Over the years I’ve come to love the later chapters of the book of Exodus. I used to think them mundane and boring, all the details for the building of the tabernacle and its furnishings. But now I see in it all the beauty I think the Lord intended—and I mean that literally!
Do you realize that the priestly garments were made “for glory and for beauty”? It says so in Exodus 28:2. And when you really read it, picture the things described, both the clothing and the furnishings, you realize what things of glory and beauty they were intended to be.
But for me, the beauty of these chapters does not end with the aesthetics. It extends to the actual work itself, and the people involved in it. Everyone had a unique part to play. Some gave to the work, whether gold or silver or bronze or acacia wood or spices for incense or oil or precious stones. Some gave fabric already made or skins in their possession. Some women spun material specifically for the project.
Once all the materials were in place, two men were specified to take charge of implementing God’s instructions, men skilled in all areas of the work needed. Can you imagine? These were the guys that, as children and teens, people probably hated because they were good at everything! They could do it all! And that was for a reason.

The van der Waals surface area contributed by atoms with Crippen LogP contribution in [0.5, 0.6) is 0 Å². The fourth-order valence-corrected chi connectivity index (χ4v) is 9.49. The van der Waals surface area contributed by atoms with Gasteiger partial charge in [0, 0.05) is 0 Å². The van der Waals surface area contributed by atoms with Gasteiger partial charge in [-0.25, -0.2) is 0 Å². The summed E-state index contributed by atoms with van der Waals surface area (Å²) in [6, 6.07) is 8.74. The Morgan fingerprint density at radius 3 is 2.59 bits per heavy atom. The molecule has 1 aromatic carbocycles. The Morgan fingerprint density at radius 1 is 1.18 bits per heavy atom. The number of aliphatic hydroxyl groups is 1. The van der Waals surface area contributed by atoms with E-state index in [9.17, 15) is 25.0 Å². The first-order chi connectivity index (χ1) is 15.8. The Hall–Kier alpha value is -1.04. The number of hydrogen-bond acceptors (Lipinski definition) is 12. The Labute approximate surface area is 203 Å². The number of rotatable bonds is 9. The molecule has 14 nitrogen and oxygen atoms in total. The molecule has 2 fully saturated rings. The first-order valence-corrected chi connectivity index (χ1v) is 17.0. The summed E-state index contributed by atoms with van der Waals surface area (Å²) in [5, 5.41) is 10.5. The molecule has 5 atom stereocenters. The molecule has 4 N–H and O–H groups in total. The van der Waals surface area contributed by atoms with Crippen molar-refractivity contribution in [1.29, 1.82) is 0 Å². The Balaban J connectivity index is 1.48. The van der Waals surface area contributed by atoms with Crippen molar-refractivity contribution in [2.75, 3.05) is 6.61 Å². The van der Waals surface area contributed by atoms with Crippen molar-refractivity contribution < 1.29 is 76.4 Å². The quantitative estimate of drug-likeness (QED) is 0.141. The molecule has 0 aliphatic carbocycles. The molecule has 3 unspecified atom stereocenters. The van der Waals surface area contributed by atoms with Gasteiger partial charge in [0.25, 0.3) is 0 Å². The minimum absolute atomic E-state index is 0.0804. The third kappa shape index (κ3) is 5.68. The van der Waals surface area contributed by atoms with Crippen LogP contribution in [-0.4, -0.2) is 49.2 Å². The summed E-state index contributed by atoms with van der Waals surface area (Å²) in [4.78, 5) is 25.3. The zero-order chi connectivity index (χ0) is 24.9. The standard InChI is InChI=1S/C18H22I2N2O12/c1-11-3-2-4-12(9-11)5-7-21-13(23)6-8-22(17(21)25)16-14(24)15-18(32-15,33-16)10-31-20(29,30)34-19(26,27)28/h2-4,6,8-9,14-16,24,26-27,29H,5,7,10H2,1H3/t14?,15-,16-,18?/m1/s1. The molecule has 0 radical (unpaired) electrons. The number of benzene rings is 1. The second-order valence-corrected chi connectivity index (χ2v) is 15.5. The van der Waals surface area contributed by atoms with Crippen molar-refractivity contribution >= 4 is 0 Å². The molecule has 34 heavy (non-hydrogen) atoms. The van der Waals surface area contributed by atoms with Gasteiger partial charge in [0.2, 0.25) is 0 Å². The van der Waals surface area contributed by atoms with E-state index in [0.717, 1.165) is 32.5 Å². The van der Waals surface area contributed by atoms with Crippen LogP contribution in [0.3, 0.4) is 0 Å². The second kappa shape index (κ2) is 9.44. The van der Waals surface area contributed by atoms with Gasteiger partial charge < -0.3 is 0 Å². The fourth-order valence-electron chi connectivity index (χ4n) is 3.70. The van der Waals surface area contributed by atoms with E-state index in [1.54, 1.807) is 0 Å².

Others helped with the woodworking, with the gold overlays, with the engravings on gold and precious stones. Some helped with the sewing or the putting it all together. Some gave the ingredients and baked the bread. When everything was finished, the whole thing had to be set up, which was in no way a one-man job! Then, of course, Moses anointed it all and Aaron and his sons performed the services before the Lord.
I love that the place of God’s dwelling wasn’t the work of one man, or even one group. It was everyone doing what the Lord had given them to do. For glory and for beauty—both the place and the process.